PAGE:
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A cloud of dust roiled up Main Street, kicked into the air by a dozen riders and a freight wagon pulled by two draft horses. The clatter of so many hooves and the whooping of the riders caused heads to pop out of windows and doorways all along the street. Ethan stepped out of Calvin Anspach’s store. George Hawley drove the wagon while a second man held a scattergun on someone in the rear. The ground trembled as the wagon passed. Ethan’s eyebrows rose in disbelief at the sight of the man trussed up in the wagon.


Ethan scurried as fast as he could in the wake of the commotion. Townspeople gathered, eager to hear the news. Hawley’s group stopped at the unofficial center of town, in front of the telegraph office and the tiny cubby from which Newton Chiles produced the weekly newspaper.

Breathless, Ethan joined the circle of onlookers, all now engaged in heated discussion. Ethan turned to one of the shawled women to his right. “Mrs. Kelly, what happened?”

“They caught that Reb under the McAlister barn. Had guns and powder and a whole cache of food. Seems he’s been stealing the countryside blind.”

“Let’s hang ‘im. Murderin’ reb bastard.” Lucas Brady’s fist punched the air. Several in the crowd supported his call for immediate justice.

George Hawley raised his arm and then his voice. “Remember that traveler we found shot on the road a couple months ago? And two of our local boys was dead next to him? Maybe this reb shot all three?”

“I say we hang ’im,” Burt Scoggins chimed in.

Hawley had to play this right. He wanted the town worked up, but he wanted them moving toward the solution that he had been going over in his head since his men had found the reb that morning. “Let’s bring our prisoner up here and see what he has to say.” Three of Hawley’s hired hands muscled Jasper to the boardwalk in front of the telegraph office. “What’s yer name?”

Jasper stared into the crowd.

Hawley punched him in the ear. “I said, what’s yer name.”

“Ya fixin’ to carve it on my tombstone, are ya? Right generous of ya.” Jasper said.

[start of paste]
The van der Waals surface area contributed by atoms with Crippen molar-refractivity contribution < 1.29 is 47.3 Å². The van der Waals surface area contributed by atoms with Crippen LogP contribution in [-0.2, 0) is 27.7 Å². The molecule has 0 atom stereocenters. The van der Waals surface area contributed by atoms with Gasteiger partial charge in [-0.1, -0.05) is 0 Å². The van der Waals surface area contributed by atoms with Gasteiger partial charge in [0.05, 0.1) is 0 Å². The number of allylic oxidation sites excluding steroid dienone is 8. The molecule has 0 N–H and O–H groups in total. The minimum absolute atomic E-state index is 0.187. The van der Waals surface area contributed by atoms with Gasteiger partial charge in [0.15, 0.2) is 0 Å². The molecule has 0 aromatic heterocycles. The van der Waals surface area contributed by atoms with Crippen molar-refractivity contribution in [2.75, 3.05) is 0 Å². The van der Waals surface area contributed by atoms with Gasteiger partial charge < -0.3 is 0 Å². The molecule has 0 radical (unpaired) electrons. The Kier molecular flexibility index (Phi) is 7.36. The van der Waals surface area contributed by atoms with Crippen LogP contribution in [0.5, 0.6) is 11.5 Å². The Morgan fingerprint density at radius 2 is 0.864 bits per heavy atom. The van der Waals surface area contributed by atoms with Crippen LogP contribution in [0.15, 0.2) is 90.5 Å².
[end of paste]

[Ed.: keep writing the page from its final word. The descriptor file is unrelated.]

Hawley wound up and punched at him again, but Jasper ducked and the force of Hawley’s follow-through almost caused him to fall off the boardwalk. Several people snickered as Hawley’s face reddened. His eyes sunk into their pits of gristle. “You won’t even get a grave, reb. First they starve you in prison, then they feed you to the pigs.”

“Reckon you know a lot about the habits of pigs, you tub o’guts.”

Someone in the crowd yelled, “Prison? Hell, we should hang ’im.”

Hawley recovered himself. He held up his hand again, signaling for silence. “Nothin’ I’d rather do than hang this murderin’ thief. But we don’t want trouble with the army. They want all stragglers and deserters delivered to them. I do a lot of business with Uncle Sam and I don’t need no trouble. This bag of bones should go to Fredericktowne to the county sheriff. They can turn him over to the army.”

“It’s damn cold, George. Who’s gonna take ’im all that way? Easier to hang ’im.” Several in the crowd examined the gray sky and nodded.

“I’ll take him.” Hawley scanned the crowd. “You there, Billy Anspach. Don’t you go into Fredericktowne for supplies on Thursdays? How about I go with you tomorrow? While you drive, I can keep an eye on the prisoner. That’ll be a lot safer than puttin’ him on a horse.”

Several men made sounds of support. One dissenter said, “I still think we should hang him.”

“Chester, this is an army matter. They’ll send him to a prison that will be worse than hangin’. We hang him, he dies once. In prison, he dies every day.” Looking around the crowd, George Hawley raised his voice. “Are we in agreement on this?”

Scanning the crowd, Ethan didn’t see that many people nodding.

Hawley said, “Okay, then. We’re in agreement.” He called out, “Billy, when you leavin’ tomorrow?”

Ethan didn’t respond, seemingly frozen in place.

“Billy, I said, when you leavin’?”

Not wanting to let the moment pass, Hawley announced, “Alright, that’s settled. We leave tomorrow morning. Early.” Hawley smiled and shouted to his men. “Okay. Let’s haul this trash to the livery stable overnight. You men take shifts watchin’ him.”

As the crown dispersed, Ethan stood trancelike looking at the spot on the boardwalk where Jasper had been.

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